Q+A: AFE CEO Stephen Quinn on unconscious bias in advertising

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The #SeeHer initiative will guide marketers in the creation of positive portraits of women

Today, 55% of adults believe that women are portrayed negatively in the media, according to new research from the Association of National Advertisers Alliance for Family Entertainment (AFE).

The study, which studied the representation of women in the media and the impact it has on consumer behavior, also found that if women are more accurately portrayed, consumers’ intent to purchase could increase by more than 30%.

The AFE hopes statistics such as these will compel marketers and their agency partners to take a closer look at how they are representing women in their advertising. The full results of the study will be released later this month.

To change those representations, the AFE in June launched the #SeeHer campaign at the United State of Women Summit at the White House.

By 2020, the 100th anniversary of the passage of the 19th Amendment that gave women the right to vote, the AFE hopes to see more than a 20% increase in the accurate portrayal of girls and women in advertising, media and programming.

In order to reach that goal, the AFE will advise marketers and their agencies on how to create more accurate ads and provide them with toolkits to help guide them. The kits will provide research and scorecards to help them evaluate their work. A #SeeHer website will provide best-in-class examples and research partners ABX and Tivo will regularly publish top-scoring ads and programs.

The AFE is a coalition of more than 500 family brands, including the Coca-Cola Company, Procter & Gamble, Walmart and Post Foods. Together, the members represent more than $20 billion in ad spend for US TV, according to organization.

"We know that media has a really big impact on how people see themselves," said Stephen Quinn, CEO of AFE. "The ‘See Her’ name came from the insight: If she can see her, she can be her."

Campaign US spoke with Quinn to discuss #SeeHer and why it’s in marketers’ best interest to change.

How can AFE make a difference?
The group represents, by far, the biggest advertisers in America. There’s a very significant spend by those marketers. They can get rid of the bias in their own advertising, but also their advertising supports a huge portion of the content that’s available in digital form as well as on television. We see AFE being the change agent.

How are women not accurately reflected in media today?
Women are often absent. For example, in movies today, one out of four roles are women and one out of eight roles involve speaking. We need to show the diversity of roles women can play.

And the representation is really narrow compared to the reality, especially when it comes to STEM fields, and that’s the part that the White House is especially interested in. They have a mandate to increase the participation of women in technology. When they looked into why women didn’t apply to these jobs, they discovered the media either discouraged or were not encouraging girls to get jobs in the tech sector.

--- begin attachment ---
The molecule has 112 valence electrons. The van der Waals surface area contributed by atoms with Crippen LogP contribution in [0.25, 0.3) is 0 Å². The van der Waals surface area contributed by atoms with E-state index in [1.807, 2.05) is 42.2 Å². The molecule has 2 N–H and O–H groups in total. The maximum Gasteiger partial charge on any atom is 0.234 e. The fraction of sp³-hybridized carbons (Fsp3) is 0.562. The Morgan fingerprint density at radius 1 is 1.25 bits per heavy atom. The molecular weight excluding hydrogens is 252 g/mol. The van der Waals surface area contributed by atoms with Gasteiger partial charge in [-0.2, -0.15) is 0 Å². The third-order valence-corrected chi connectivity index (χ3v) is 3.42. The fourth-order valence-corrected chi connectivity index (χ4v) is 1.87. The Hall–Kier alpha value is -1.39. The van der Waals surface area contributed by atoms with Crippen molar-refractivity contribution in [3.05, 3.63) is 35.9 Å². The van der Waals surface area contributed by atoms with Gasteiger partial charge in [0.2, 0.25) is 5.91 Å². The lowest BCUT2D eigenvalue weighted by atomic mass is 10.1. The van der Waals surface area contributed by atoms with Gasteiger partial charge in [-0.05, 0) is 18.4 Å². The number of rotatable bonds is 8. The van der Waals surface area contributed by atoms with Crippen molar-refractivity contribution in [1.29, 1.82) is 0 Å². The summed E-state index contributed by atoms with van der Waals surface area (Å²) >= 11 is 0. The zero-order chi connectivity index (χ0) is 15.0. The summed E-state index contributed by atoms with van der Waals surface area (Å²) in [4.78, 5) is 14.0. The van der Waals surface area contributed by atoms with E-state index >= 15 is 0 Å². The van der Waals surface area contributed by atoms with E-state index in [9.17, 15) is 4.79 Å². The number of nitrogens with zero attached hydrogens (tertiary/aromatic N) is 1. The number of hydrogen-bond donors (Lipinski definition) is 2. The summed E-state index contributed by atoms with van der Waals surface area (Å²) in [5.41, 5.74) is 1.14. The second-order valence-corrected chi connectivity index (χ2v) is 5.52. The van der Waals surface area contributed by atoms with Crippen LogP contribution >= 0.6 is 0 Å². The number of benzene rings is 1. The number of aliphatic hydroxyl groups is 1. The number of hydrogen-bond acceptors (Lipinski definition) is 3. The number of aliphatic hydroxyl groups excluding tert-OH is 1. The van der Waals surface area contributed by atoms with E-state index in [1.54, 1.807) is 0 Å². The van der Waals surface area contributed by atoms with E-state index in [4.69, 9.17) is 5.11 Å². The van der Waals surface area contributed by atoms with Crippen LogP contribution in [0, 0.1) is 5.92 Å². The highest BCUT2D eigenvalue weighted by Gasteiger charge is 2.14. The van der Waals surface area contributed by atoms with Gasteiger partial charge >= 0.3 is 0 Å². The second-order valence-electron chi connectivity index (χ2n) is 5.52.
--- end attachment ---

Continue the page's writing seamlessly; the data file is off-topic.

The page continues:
Why should advertisers make a concerted effort to portray women accurately?
These are all really large advertisers, and there’s a lot of transparency these days. They are all working on getting women into more executive roles. What we’re saying is that how you portray women in your own content ties to all those efforts as well.

Marketers have to realize just how important women are for the economy. 85% of consumer purchases are directly made by women or heavily influenced by women, and in some categories like food, it’s 93%. A lot of services it’s in the '90s, healthcare it’s in the '80s. It’s really important that they get this right — it affects how effective the pitch is to those people.  

Which age demographic is the most dissatisfied with the way women are portrayed right now?
Millennial consumers are the most dissatisfied in general, and they projected that they will be more dissatisfied five years from now if, in fact, there wasn’t significant change taking place.  

How hard will this initiative be for brands to follow?
We’re giving agencies a toolbox of a briefing approach that they could use to help to eliminate these biases. When it comes to the content programs’ support, we’ve already tested about 300 TV programs, so marketers will be able to go through a list of those that are doing the best job, and they can move their advertising to those shows.

Our idea is to highlight the people that are making the most progress or doing the best work, and not to spend much time on vilifying those that do not.

Which brands have done a good job?
I think Unilever has been a real leader in this area for a number of years. What they’ve done recently is they’ve made it a much more company wide effort, not just with their Dove brand. They’ve provided a lot of leadership within the AFE. For them this really aligns with what they are already doing.

Since the announcement, how many AFE brands have agreed to join this initiative?
We had 50 of these companies at the White House and I believe just about every one of them has committed to this program. Our expectation is that one year from now there will be a significant improvement. I can tell you that being involved with the AFE for the better part of a decade that this was the most significant engagement we’ve seen from the marketing community.


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